My mother was a single mom with three girls. She worked hard, but without any support from my father or any other family members, money was hard to come by. So when the weekend rolled around we would load up the cooler with Shasta pop (at .5 a can), hard boiled eggs, boiled hot dogs, and potato salad. And we'd drive out to a park. Usually, we'd head out to Garner State Park in the Texas Hill Country.
I know you readers from outside of Texas hear us talk about the Hill Country like it's God's back yard. And it is. But it might be hard for you to see. It is not lush and thick with trees like the wonderful woods in Georgia and the Carolinas. The hills are not majestic like the mountains of Colorado or magical like the hills of Kentucky.
Our trees are slightly gray in color; even the old trees seem more like shrubs than the wonder that is the woods of Northern California.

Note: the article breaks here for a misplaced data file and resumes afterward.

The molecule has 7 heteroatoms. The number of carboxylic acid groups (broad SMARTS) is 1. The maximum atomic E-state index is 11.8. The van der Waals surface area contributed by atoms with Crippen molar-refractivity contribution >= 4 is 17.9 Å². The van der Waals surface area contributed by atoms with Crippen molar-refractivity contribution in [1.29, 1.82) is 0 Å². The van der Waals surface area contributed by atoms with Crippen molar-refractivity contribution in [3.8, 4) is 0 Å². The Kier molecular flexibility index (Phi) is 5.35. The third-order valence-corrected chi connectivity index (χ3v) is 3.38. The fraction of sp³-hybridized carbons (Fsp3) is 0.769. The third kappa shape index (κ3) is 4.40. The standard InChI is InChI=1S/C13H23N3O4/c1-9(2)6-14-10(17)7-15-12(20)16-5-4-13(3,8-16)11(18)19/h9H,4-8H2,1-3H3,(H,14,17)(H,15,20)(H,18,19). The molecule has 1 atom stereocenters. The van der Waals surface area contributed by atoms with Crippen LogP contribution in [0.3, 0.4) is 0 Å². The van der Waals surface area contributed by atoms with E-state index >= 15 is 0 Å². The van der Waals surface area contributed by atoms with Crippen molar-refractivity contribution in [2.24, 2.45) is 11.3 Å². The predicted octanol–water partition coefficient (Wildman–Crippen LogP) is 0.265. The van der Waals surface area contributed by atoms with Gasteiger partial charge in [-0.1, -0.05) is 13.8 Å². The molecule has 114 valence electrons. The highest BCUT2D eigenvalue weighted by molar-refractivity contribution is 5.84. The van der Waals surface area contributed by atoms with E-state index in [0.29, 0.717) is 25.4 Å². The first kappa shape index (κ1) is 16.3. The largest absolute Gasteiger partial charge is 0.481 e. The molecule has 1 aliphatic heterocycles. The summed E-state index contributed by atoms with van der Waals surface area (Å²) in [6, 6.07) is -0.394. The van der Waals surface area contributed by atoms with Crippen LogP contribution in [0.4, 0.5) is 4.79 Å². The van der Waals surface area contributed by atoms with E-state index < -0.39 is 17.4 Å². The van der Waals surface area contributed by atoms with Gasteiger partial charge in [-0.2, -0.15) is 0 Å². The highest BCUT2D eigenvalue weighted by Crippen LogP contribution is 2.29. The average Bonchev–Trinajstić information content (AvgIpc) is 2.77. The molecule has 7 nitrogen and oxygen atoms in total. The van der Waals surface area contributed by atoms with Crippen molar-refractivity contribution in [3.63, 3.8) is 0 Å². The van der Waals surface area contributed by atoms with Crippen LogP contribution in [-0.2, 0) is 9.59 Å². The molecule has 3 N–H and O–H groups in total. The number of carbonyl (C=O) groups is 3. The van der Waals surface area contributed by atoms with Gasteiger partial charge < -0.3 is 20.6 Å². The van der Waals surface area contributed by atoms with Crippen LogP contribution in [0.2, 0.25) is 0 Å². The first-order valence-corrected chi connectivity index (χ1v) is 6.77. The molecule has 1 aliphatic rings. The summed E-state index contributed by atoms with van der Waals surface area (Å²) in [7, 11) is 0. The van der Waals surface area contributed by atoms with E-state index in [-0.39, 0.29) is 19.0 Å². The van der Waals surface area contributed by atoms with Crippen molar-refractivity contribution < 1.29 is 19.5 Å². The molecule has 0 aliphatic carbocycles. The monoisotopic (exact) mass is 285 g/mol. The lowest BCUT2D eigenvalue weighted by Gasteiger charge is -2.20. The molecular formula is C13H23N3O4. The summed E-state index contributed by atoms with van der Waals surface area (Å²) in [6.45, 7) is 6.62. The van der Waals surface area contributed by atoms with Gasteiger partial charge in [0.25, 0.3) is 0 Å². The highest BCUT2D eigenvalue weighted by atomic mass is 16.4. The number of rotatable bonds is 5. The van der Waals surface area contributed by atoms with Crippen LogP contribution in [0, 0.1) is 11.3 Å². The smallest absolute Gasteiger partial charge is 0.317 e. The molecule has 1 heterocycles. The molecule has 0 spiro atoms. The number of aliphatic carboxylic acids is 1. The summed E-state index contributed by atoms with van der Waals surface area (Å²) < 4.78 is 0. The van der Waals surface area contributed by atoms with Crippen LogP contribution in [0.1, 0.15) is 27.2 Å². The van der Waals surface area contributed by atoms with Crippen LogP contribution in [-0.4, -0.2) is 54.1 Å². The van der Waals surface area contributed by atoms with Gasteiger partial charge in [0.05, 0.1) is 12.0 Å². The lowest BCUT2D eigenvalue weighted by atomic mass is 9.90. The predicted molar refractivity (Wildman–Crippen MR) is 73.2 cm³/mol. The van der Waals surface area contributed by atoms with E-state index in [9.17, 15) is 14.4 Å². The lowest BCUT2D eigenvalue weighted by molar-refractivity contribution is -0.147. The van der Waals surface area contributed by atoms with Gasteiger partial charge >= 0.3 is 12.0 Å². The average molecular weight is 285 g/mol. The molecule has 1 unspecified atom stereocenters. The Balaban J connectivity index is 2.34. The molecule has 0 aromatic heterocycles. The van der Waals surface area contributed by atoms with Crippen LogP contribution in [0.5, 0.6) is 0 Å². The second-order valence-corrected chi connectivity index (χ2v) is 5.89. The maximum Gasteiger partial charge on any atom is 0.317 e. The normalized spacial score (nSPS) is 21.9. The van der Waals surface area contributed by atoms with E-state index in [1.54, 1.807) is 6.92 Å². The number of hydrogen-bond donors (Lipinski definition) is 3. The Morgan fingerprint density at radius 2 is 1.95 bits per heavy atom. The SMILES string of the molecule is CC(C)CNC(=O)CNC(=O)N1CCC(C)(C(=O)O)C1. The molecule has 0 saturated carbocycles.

But we are pulled here.
I think it is the psychology of sparseness. I think it is the short-lived green season, the flowers that blanket the earth and burn away with the heat and drought in no time at all.
So, I don't boil the eggs and hotdogs anymore. But I do pile in the car with people I love and drive. It is my favorite weekend activity. A drive, some music, some photos. And maybe a bit of barbecue to celebrate my comparative wealth.
Hop in, girls.